History doesn’t repeat itself, but sometimes the rhyming is uncanny. As the first half of 2015 heads into its final month, perhaps its most distinguishing feature is the resemblance to 2014 through the same third week of May. An early stock market pullback with volatility spikes, a sharp recovery in February, some lousy macroeconomic data points, and then a meandering S&P 500 within a fairly tight band of support and resistance levels are characteristic of both this year and last. And in both instances we see a nascent pattern of upside breakout and falling volatility in that third week of May, illustrated in the chart below.
In 2014 that late-May uptick morphed into a summer of tranquility. The VIX plummeted to near-record lows while stocks glided gently upwards through June and July. Can we expect a similarly idyllic drift down the river as this summer gets underway, or do more Andean volatility peaks lurk around the next bend?
Waiting for GDP…
A robust 2Q GDP report would really ice the cake for the 2014/15 comparison. Last year’s 2Q showing of 4.6% real GDP growth put to rest the fear that the 1Q contraction had to do with anything more than the unusually cold winter across most of the country. We won’t know this year’s 2Q figures until late June, but anything over 4% would be well ahead of the current consensus. For example the Atlanta Fed, which correctly predicted the below-consensus 1Q outcome, expects 2Q GDP to come in at a paltry 0.9%. Following a string of unimpressive retail sales numbers and recent reversals in the consumer confidence index, the 2Q GDP number takes on particular significance this year. The prevailing meta narrative for the past couple years has had the US leading a global recovery which, if modest by past norms, is at least positive enough for reasonable job creation and wage growth. Yet Europe and Japan – perennial laggards both – grew more in the first quarter than did the US. Continuing sub-2% growth could prompt investors to revisit the assumptions underlying their asset pricing models.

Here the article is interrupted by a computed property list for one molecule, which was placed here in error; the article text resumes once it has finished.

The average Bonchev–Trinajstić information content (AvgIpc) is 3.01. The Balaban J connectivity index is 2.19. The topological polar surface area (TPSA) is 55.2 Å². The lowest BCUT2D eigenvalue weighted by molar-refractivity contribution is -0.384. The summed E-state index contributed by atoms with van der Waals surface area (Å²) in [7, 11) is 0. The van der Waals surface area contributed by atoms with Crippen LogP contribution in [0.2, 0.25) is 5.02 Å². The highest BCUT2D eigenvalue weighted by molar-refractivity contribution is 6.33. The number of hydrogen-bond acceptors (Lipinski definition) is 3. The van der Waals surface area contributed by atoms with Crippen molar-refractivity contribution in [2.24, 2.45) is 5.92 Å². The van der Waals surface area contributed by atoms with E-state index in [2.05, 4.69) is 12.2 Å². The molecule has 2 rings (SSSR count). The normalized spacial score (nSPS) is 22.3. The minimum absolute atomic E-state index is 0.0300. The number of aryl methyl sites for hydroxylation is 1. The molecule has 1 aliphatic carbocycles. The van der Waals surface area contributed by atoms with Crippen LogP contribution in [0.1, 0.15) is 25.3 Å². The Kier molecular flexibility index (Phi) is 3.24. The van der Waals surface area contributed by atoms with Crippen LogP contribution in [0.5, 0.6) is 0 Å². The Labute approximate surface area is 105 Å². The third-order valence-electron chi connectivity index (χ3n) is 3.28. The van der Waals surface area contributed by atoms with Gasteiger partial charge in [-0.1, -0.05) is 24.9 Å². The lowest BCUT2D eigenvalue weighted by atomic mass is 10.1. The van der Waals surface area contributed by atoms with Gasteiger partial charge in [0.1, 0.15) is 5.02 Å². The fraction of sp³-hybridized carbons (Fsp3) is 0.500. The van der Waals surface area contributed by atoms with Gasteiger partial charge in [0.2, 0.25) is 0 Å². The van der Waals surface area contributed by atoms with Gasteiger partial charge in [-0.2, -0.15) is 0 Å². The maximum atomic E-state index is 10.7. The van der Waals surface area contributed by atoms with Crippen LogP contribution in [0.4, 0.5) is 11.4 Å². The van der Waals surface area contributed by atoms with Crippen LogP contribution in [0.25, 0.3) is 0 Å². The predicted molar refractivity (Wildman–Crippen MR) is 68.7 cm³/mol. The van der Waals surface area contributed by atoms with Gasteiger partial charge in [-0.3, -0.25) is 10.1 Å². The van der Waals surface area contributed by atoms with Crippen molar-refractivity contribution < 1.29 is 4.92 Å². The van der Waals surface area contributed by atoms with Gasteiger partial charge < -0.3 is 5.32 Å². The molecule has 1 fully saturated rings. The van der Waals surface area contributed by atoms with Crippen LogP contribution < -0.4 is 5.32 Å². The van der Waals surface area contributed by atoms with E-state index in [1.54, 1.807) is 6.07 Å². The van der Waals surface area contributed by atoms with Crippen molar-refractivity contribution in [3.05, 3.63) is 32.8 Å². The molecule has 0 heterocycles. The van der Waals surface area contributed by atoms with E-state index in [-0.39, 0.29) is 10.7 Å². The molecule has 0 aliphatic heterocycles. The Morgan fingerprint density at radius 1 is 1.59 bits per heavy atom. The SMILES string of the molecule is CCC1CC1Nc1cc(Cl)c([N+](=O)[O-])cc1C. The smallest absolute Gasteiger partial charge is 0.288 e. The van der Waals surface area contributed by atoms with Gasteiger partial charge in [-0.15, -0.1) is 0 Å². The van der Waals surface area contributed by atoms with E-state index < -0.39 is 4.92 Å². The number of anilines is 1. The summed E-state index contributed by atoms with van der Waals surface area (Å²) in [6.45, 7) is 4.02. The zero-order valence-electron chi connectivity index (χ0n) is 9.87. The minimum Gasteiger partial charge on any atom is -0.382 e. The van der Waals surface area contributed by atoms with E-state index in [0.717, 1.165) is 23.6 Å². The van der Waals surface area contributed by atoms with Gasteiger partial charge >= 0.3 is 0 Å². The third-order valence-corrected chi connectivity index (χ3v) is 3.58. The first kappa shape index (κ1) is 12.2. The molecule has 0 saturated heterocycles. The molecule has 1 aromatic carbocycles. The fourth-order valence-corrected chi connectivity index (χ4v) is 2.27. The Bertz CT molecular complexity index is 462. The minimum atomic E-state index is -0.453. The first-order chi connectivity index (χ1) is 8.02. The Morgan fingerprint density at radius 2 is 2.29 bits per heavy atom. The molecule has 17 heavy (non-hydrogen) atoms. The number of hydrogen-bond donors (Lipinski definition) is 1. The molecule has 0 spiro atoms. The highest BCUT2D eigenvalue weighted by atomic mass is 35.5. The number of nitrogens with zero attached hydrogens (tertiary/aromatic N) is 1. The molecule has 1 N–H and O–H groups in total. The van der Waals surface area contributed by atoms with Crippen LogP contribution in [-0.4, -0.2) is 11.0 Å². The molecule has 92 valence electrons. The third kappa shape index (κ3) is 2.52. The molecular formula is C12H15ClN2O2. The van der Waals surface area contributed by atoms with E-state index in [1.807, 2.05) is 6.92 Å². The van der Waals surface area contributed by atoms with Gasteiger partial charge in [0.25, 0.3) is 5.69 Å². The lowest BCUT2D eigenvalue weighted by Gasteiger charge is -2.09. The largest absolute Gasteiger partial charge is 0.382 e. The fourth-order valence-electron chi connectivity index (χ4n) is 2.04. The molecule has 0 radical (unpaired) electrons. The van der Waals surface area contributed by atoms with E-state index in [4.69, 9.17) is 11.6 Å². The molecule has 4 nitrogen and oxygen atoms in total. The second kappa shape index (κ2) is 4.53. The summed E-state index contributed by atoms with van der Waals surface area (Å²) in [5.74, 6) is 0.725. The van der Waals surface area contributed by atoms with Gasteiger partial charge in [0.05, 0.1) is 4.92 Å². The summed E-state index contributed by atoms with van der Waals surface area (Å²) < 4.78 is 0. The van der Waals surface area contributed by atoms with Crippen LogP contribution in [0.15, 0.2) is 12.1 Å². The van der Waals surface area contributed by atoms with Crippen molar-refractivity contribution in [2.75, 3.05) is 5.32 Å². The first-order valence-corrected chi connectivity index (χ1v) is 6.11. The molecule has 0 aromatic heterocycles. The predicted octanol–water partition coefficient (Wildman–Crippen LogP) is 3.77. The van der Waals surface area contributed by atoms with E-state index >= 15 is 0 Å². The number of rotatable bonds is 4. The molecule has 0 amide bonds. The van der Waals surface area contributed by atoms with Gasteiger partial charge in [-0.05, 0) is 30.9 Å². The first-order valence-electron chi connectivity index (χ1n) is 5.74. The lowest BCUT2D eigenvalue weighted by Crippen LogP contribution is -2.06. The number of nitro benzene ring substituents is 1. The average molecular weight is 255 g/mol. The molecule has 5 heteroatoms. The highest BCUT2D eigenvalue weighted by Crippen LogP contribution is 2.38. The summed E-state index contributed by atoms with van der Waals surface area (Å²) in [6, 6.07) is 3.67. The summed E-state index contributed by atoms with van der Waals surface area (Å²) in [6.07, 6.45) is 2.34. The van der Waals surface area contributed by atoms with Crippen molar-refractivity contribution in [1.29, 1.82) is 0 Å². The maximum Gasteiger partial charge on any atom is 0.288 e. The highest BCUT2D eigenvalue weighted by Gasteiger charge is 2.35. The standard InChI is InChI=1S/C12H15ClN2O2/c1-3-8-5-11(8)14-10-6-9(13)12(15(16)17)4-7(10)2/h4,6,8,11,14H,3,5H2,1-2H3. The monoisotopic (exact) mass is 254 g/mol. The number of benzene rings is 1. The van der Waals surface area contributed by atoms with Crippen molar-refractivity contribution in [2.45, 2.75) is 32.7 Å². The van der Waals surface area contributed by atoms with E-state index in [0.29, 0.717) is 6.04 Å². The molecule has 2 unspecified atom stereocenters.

…and the Fed
The FOMC’s next conclave is June 16-17, a week before the 2Q GDP numbers come out. The timing makes it very unlikely that we will have any definitive guidance on rates when Chairwoman Yellen faces the cameras on the afternoon of the 17th. Today’s April Consumer Price Index release was mildly bullish, with core CPI (ex food and energy) trending up to 1.8% year-on-year, but still below the 2% target. The final headline number the FOMC members will have to take into their June meeting will be May jobs, due out a couple weeks from today. Unless payroll gains come in over 300,000 or below 100,000 (either of which, of course, is possible) it is hard to see what could move the needle enough to induce the Fed to either give a date or take a 2015 hike off the table.
No News is Good News?
The lack of conclusive evidence either for the economic growth narrative or the Fed’s timing may, in the absence of any other X-factor surprises, work to the market’s advantage in a version of “ignorance is bliss”. Indeed the current sentiment appears blissfully placid. The surprising recent spike in European bond yields has done little to shake this complacency, with shares trading up and the VIX staying mostly below its 1.5 year average. The recently concluded earnings season had little impact on share prices one way or the other, despite dire predictions going into the season. And geopolitical news continues to be the yawn-inducing nonevent that appears to have become the norm. While a seismic pullback is never out of the question, we see little to indicate that one is right around the corner. “Sell in May” would have been poor advice in 2014, and we are not inclined to do so in 2015.